Integrated international molecular databases in monitoring the emergence and spread of infection
Abstract number: P2230
Dallman T.J., Green J., Gnaneshan S., Myers R.
Objectives: Integrated molecular databases associated with Dedicated (disease specific) Surveillance Networks (DSNs) can fulfil a pivotal role in tracking the spread of infectious diseases. The Health Protection Agency hosts a wide range of molecular typing databases as components of National or International Surveillance Networks. Here we describe three infectious disease resources from the international DSNs associated with; diphtheria (DIPNET), rotavirus (EUROROTA) and hepatitis B (HepSEQ) and identify key elements in successfully establishing and implementing them.
Methods: On-line, integrated databases were established providing a central portal for the submission and integration of disparate data types. These included clinical data (e.g. serology), demographic data (e.g. country of infection, sex, age), epidemiological data (e.g. transmission route, outbreaks) and molecular data (e.g. nucleotide and protein sequences, mutation information). On-line databases allowed the storage of this data in a robust, highly structured way that can be updated, accessed and queried from any location in real time. A number of technical and non-technical issues impact on the success of these resources. Through the projects described we have analysed and identified the key elements impacting on the successful development of an online resource.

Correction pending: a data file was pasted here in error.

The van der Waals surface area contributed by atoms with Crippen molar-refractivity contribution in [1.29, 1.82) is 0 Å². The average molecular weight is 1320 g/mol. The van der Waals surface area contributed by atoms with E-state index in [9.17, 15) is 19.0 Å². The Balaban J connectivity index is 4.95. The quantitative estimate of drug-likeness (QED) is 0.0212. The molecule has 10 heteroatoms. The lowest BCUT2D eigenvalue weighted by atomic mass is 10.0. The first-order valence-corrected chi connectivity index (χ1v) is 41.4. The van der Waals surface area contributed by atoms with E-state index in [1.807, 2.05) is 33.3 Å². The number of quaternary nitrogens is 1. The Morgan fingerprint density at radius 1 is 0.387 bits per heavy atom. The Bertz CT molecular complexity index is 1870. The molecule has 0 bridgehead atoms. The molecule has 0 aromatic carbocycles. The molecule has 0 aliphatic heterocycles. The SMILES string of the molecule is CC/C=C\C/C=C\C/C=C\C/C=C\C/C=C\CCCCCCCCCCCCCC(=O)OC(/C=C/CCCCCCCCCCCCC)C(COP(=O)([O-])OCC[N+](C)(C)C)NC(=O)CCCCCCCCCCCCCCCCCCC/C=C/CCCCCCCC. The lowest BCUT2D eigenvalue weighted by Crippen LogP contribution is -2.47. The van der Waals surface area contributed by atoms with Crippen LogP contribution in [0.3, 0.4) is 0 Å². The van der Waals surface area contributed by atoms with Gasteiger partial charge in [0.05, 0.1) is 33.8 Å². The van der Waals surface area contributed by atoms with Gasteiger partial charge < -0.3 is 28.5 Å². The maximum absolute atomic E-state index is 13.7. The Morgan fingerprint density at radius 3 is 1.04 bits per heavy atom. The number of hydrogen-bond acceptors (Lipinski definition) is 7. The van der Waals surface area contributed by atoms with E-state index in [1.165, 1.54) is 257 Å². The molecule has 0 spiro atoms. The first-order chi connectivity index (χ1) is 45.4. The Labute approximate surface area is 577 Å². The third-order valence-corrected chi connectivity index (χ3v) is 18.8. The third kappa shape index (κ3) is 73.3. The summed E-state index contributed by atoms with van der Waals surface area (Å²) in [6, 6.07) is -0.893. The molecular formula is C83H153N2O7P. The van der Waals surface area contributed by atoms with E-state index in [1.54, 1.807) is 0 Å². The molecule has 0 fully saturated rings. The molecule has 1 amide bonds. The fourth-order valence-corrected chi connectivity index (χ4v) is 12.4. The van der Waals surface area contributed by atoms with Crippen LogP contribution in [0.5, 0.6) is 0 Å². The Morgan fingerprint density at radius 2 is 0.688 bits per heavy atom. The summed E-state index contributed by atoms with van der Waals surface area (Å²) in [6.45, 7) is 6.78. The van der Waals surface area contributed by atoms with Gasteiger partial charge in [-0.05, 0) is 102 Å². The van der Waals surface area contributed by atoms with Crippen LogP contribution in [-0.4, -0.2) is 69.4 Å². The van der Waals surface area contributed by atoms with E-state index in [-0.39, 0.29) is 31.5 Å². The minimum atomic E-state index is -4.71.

Results: The foundation of integrated online DSNs, as well as facilitating the amalgamation of disparate data types also requires the development of computational tools to query and display the data. DIPNET and HeqSEQ provide the ability for users to determine the genotype of their isolate through the automated interrogation of ribotype profiles and nucleotide sequences respectively. EUROROTA enables the construction of graphical representations of integrated epidemiological and molecular data further underpinned by demographic data.
Conclusions: Global approaches including the establishment of international laboratory-based surveillance networks are imperative for the control of emerging and established infectious diseases. A network of reference microbiological laboratories with similar technological capabilities and molecular typing methods are required to allow the coordination of surveillance activities and the standardisation of methodologies and protocols. Efficient disease surveillance requires the collection and integration of disparate data types which can then be utilised to provide enhanced disease surveillance.
|Session name:||18th European Congress of Clinical Microbiology and Infectious Diseases|
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